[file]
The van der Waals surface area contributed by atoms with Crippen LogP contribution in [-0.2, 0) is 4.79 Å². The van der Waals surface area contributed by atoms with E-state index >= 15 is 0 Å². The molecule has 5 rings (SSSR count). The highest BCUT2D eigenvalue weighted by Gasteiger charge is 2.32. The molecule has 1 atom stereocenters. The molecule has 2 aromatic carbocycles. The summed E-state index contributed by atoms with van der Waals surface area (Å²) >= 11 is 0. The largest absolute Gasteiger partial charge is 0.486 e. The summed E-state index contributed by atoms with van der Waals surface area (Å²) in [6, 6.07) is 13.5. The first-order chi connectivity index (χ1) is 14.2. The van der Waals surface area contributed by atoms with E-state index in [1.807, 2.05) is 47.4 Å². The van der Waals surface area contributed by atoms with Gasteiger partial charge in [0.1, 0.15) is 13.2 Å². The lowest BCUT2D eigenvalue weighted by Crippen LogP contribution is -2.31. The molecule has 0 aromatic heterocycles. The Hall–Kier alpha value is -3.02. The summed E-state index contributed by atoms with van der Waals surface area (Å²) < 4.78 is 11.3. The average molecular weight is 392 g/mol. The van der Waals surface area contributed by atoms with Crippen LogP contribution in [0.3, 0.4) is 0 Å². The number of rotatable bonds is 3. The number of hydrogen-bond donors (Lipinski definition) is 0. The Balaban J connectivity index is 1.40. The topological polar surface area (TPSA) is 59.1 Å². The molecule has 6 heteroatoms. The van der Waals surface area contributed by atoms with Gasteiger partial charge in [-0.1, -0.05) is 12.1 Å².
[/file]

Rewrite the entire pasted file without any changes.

The van der Waals surface area contributed by atoms with Crippen LogP contribution in [-0.2, 0) is 4.79 Å². The van der Waals surface area contributed by atoms with E-state index >= 15 is 0 Å². The molecule has 5 rings (SSSR count). The highest BCUT2D eigenvalue weighted by Gasteiger charge is 2.32. The molecule has 1 atom stereocenters. The molecule has 2 aromatic carbocycles. The summed E-state index contributed by atoms with van der Waals surface area (Å²) >= 11 is 0. The largest absolute Gasteiger partial charge is 0.486 e. The summed E-state index contributed by atoms with van der Waals surface area (Å²) in [6, 6.07) is 13.5. The first-order chi connectivity index (χ1) is 14.2. The van der Waals surface area contributed by atoms with E-state index in [1.807, 2.05) is 47.4 Å². The van der Waals surface area contributed by atoms with Gasteiger partial charge in [0.1, 0.15) is 13.2 Å². The lowest BCUT2D eigenvalue weighted by Crippen LogP contribution is -2.31. The molecule has 0 aromatic heterocycles. The Hall–Kier alpha value is -3.02. The summed E-state index contributed by atoms with van der Waals surface area (Å²) < 4.78 is 11.3. The average molecular weight is 392 g/mol. The van der Waals surface area contributed by atoms with Crippen LogP contribution in [0.3, 0.4) is 0 Å². The number of rotatable bonds is 3. The number of hydrogen-bond donors (Lipinski definition) is 0. The Balaban J connectivity index is 1.40. The topological polar surface area (TPSA) is 59.1 Å². The molecule has 6 heteroatoms. The van der Waals surface area contributed by atoms with Gasteiger partial charge in [-0.1, -0.05) is 12.1 Å².